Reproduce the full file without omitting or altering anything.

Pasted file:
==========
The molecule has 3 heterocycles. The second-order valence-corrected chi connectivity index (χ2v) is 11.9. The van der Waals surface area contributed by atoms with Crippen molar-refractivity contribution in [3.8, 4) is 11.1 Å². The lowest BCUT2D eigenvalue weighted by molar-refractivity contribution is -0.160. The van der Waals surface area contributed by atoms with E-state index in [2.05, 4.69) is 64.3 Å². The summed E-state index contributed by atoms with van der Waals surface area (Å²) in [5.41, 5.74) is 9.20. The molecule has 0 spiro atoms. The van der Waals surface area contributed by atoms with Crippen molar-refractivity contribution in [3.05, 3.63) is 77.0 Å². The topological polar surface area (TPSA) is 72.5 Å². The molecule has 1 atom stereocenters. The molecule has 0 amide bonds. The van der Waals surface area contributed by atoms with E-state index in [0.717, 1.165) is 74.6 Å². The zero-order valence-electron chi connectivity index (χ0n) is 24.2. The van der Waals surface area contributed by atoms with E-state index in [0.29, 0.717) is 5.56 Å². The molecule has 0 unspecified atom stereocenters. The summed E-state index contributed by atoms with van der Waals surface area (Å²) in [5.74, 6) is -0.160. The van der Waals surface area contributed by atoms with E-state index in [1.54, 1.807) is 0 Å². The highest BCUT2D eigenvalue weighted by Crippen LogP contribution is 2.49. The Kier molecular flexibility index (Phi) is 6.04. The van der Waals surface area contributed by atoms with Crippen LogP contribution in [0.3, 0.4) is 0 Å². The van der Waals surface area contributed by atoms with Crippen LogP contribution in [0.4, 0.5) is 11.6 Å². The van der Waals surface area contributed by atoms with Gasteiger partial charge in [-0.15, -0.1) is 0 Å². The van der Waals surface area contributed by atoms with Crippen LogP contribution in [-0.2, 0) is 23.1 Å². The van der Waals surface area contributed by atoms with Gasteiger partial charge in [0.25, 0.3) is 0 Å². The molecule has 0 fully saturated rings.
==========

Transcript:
The molecule has 3 heterocycles. The second-order valence-corrected chi connectivity index (χ2v) is 11.9. The van der Waals surface area contributed by atoms with Crippen molar-refractivity contribution in [3.8, 4) is 11.1 Å². The lowest BCUT2D eigenvalue weighted by molar-refractivity contribution is -0.160. The van der Waals surface area contributed by atoms with E-state index in [2.05, 4.69) is 64.3 Å². The summed E-state index contributed by atoms with van der Waals surface area (Å²) in [5.41, 5.74) is 9.20. The molecule has 0 spiro atoms. The van der Waals surface area contributed by atoms with Crippen molar-refractivity contribution in [3.05, 3.63) is 77.0 Å². The topological polar surface area (TPSA) is 72.5 Å². The molecule has 1 atom stereocenters. The molecule has 0 amide bonds. The van der Waals surface area contributed by atoms with E-state index in [0.717, 1.165) is 74.6 Å². The zero-order valence-electron chi connectivity index (χ0n) is 24.2. The van der Waals surface area contributed by atoms with E-state index in [0.29, 0.717) is 5.56 Å². The molecule has 0 unspecified atom stereocenters. The summed E-state index contributed by atoms with van der Waals surface area (Å²) in [5.74, 6) is -0.160. The van der Waals surface area contributed by atoms with E-state index in [1.54, 1.807) is 0 Å². The highest BCUT2D eigenvalue weighted by Crippen LogP contribution is 2.49. The Kier molecular flexibility index (Phi) is 6.04. The van der Waals surface area contributed by atoms with Crippen LogP contribution in [0.3, 0.4) is 0 Å². The van der Waals surface area contributed by atoms with Crippen LogP contribution in [0.4, 0.5) is 11.6 Å². The van der Waals surface area contributed by atoms with Gasteiger partial charge in [-0.15, -0.1) is 0 Å². The van der Waals surface area contributed by atoms with Crippen LogP contribution in [-0.2, 0) is 23.1 Å². The van der Waals surface area contributed by atoms with Gasteiger partial charge in [0.25, 0.3) is 0 Å². The molecule has 0 fully saturated rings.